Philanthropy Made Easy: the Emergence of Donor-Advised Funds in Asia

Inside Philanthropy

Donor-Advised Funds (DAFs) have become an important giving tool in the U.S. and are rising in popularity in #Asia. CAPS research showed that the trends that characterize its growth in Asia are distinct from those seen in the U.S. What are the distinct characteristics, and how can philanthropists in Asia leverage DAFs to cultivate structured and strategic giving in the region?

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Philanthropy in Asia is becoming more professional

The Economist

Within global philanthropy, the spotlight generally falls on the wealthy West. It is tycoons from the rich world who are lauded for giving away vast sums. The most talked-about trends in giving are set in America, in particular. But with rapid economic growth, a new generation of wealthy donors is emerging in the developing world, too, and nowhere more so than in Asia. Philanthropy in Asia is gradually becoming more strategic, with donors focusing on long-term solutions rather than short-term charity.

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余偉文:混合融資助推動經濟綠色轉型 運用科技協助轉型

亞洲公益事業研究中心(CAPS)發佈最新研究報告—《重建綠色:亞洲應對氣候變化之策》。該報告對來自中國內地、香港、印度、印尼、日本、韓國、馬來西亞、菲律賓、中華台北和泰國10個亞洲經濟體的163家企業、基金會和非營利組織的個人和專家進行了訪談,旨在分析亞洲企業、投資者、慈善家等私人資本如何應對當前的環境挑戰,呈現亞洲應對氣候行動的獨特視角,為公共和私營部門提供建議。 Read more here.

Climate change is an ‘opportunity not a cost’

The head of the Centre for Asian Philanthropy and Society says firms need to start viewing climate change not as a cost, but an opportunity for innovation. Ruth Shapiro and her society will be hosting an event on Tuesday at the Asia Society, which brings together top business leaders to share their insights on climate challenges. Dr Shapiro told Janice Wong that many companies realise the need to tackle climate issues and transform their business, otherwise they may struggle to survive.

Listen to the full interview here.


Building Back Greener: Addressing Climate Change in Asia

Climate change and environmental degradation are increasingly impacting our society and have highlighted the necessity for collective action by individuals, governments, and the private sector. However, in a region where most economies are still emerging, striking a balance between ambitious environmental efforts and development goals adds a layer of complexity.

This report examines the ways in which Asian private capital—from corporations, investors and philanthropists—is being brought to bear on environmental challenges. Drawing insights from interviews with 163 individuals and experts from companies, foundations, and nonprofits across 10 Asian economies (Mainland China, Hong Kong, India, Indonesia, Japan, Korea, Malaysia, Philippines, Chinese Taipei, and Thailand) we look at what actions local companies and organizations are taking to adapt to and mitigate environmental challenges. It provides unique Asian perspectives on climate action and offers recommendations for public and private sectors.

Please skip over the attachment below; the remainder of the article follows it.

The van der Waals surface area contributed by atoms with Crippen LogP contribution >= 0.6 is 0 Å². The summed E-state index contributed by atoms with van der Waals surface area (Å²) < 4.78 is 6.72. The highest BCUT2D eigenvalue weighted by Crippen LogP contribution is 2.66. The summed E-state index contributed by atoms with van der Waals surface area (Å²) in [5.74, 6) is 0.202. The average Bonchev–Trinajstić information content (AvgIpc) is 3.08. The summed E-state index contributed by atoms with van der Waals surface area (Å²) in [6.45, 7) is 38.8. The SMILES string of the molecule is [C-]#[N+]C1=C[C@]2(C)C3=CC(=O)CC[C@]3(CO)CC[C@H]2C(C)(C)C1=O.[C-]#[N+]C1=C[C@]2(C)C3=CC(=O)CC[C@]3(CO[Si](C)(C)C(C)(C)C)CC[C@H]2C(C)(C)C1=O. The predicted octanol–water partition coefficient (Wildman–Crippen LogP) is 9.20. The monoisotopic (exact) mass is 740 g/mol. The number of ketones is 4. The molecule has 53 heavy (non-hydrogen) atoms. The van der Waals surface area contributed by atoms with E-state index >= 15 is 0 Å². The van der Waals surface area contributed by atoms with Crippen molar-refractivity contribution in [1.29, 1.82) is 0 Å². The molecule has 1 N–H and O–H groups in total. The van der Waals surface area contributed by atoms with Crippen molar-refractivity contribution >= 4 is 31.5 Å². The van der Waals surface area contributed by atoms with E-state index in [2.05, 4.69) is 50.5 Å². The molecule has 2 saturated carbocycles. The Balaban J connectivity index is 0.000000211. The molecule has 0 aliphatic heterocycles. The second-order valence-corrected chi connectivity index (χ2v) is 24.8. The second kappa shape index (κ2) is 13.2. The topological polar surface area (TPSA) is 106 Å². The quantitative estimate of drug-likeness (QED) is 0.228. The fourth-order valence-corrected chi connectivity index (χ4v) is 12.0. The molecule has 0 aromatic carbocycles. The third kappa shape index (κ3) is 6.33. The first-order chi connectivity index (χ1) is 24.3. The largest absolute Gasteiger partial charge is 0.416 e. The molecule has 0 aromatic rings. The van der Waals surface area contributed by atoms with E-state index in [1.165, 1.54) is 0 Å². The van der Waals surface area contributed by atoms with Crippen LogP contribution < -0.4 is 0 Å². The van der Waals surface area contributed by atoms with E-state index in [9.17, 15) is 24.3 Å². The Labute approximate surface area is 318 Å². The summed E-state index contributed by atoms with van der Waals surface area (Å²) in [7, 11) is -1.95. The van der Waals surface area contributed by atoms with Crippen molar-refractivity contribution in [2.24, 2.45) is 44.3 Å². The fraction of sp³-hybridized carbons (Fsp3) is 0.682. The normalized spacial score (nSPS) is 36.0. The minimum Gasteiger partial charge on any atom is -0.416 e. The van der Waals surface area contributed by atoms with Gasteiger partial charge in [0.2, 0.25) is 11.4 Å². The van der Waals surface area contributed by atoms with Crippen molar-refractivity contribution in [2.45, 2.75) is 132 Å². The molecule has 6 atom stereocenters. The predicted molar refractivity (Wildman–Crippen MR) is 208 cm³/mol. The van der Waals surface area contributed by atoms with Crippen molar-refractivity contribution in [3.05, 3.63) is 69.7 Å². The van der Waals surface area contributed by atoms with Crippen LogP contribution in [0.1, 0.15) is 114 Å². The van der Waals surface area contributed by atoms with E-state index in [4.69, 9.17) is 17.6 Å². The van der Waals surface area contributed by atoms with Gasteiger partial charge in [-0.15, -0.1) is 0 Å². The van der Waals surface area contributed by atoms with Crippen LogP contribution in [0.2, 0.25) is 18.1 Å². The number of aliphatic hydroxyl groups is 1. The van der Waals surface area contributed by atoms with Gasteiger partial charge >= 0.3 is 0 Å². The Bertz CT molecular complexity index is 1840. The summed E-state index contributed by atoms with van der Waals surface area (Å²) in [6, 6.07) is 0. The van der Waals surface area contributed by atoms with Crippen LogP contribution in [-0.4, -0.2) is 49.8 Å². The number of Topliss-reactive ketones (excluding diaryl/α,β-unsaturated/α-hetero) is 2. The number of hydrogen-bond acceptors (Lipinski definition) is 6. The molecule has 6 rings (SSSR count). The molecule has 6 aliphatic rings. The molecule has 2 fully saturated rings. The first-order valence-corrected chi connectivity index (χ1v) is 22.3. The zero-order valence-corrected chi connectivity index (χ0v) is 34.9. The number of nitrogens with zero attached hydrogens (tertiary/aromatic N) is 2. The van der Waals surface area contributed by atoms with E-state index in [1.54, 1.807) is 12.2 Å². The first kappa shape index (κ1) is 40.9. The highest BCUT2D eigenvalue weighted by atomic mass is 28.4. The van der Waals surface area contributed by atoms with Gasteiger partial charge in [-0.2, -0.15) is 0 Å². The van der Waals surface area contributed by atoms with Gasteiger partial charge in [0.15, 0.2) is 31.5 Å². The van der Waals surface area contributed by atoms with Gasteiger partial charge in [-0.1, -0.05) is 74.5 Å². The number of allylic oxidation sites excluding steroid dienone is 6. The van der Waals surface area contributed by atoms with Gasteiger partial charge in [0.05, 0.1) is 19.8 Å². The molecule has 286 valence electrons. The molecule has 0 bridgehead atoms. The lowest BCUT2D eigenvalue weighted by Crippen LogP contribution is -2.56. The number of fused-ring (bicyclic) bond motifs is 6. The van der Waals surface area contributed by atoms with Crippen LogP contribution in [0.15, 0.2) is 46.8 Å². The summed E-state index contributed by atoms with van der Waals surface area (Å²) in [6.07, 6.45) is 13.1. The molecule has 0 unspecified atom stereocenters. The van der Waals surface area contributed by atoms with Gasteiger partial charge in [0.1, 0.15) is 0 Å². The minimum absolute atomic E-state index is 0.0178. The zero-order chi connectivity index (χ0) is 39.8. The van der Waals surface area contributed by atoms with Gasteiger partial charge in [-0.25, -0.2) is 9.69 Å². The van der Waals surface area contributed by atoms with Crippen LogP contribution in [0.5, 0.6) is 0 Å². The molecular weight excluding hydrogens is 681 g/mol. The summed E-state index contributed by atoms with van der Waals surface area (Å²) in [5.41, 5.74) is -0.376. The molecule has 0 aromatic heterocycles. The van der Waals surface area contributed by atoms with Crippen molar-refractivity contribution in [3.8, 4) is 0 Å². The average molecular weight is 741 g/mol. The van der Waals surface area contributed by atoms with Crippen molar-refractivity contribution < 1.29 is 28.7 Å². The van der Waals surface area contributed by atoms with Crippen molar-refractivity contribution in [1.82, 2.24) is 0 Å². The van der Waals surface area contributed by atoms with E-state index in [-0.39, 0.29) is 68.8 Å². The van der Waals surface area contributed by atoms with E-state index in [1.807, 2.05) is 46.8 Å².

The report identifies four characteristics of the ways in which funders push resources towards environmental challenges, identifies the challenges companies and organizations face when doing so and presents recommendations and next steps for funders in this space.




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DAF interest in APAC rises but tax incentives not main draw

Citywire Asia

According to CAPS ‘ report, tax benefits, often touted as the primary motivation behind setting up donor-advised funds, are not a top priority in mainland China, Australia, Hong Kong, India, Japan, Korea, and Singapore.

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The power of clusters: Building a strong philanthropy ecosystem in Asia

Philanthropy News Digest

Recognizing that philanthropy and other types of private social investment are increasingly important facets of a family’s vision of the resources they seek to both grow and deploy, Hong Kong and Singapore are endeavoring to become family offices. While there is more money in the region, the lack of collaboration and cooperation among various stakeholders has hindered the development of effective and sustainable solutions.

Angel Chiang from CAPS discussed how to use the philanthropy cluster model to unlock the potential for philanthropy and build a collaborative ecosystem for long-term impact.

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Philanthrophy in Hong Kong

In an interview with the “Backchat” program hosted by Radio 3 of RTHK, Kithmina Hewage, Senior Advisor, Centre for Asian Philanthropy and Society, discussed how Hong Kong can become an international hub for charities with the hosts and guest speakers. Listen to the full conversation here.